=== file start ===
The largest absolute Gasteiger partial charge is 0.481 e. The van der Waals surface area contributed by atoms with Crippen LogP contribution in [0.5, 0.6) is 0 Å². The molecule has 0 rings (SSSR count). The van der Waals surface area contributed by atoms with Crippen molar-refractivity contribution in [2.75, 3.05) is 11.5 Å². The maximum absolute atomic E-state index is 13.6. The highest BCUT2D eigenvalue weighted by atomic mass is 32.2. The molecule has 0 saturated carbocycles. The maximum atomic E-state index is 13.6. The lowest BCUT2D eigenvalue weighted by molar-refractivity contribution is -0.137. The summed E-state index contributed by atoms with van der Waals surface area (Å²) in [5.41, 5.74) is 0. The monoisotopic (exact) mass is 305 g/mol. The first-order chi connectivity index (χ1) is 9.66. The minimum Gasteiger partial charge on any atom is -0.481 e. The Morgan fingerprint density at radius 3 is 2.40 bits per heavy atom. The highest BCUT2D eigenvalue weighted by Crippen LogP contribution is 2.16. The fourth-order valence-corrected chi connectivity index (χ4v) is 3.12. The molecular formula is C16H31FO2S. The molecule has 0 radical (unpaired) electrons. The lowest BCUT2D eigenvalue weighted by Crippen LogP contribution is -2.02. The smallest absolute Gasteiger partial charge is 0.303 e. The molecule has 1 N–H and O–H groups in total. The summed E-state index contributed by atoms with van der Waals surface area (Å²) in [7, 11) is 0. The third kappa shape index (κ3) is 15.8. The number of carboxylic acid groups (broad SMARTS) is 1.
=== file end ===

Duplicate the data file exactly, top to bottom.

The largest absolute Gasteiger partial charge is 0.481 e. The van der Waals surface area contributed by atoms with Crippen LogP contribution in [0.5, 0.6) is 0 Å². The molecule has 0 rings (SSSR count). The van der Waals surface area contributed by atoms with Crippen molar-refractivity contribution in [2.75, 3.05) is 11.5 Å². The maximum absolute atomic E-state index is 13.6. The highest BCUT2D eigenvalue weighted by atomic mass is 32.2. The molecule has 0 saturated carbocycles. The maximum atomic E-state index is 13.6. The lowest BCUT2D eigenvalue weighted by molar-refractivity contribution is -0.137. The summed E-state index contributed by atoms with van der Waals surface area (Å²) in [5.41, 5.74) is 0. The monoisotopic (exact) mass is 305 g/mol. The first-order chi connectivity index (χ1) is 9.66. The minimum Gasteiger partial charge on any atom is -0.481 e. The Morgan fingerprint density at radius 3 is 2.40 bits per heavy atom. The highest BCUT2D eigenvalue weighted by Crippen LogP contribution is 2.16. The fourth-order valence-corrected chi connectivity index (χ4v) is 3.12. The molecular formula is C16H31FO2S. The molecule has 0 radical (unpaired) electrons. The lowest BCUT2D eigenvalue weighted by Crippen LogP contribution is -2.02. The smallest absolute Gasteiger partial charge is 0.303 e. The molecule has 1 N–H and O–H groups in total. The summed E-state index contributed by atoms with van der Waals surface area (Å²) in [7, 11) is 0. The third kappa shape index (κ3) is 15.8. The number of carboxylic acid groups (broad SMARTS) is 1.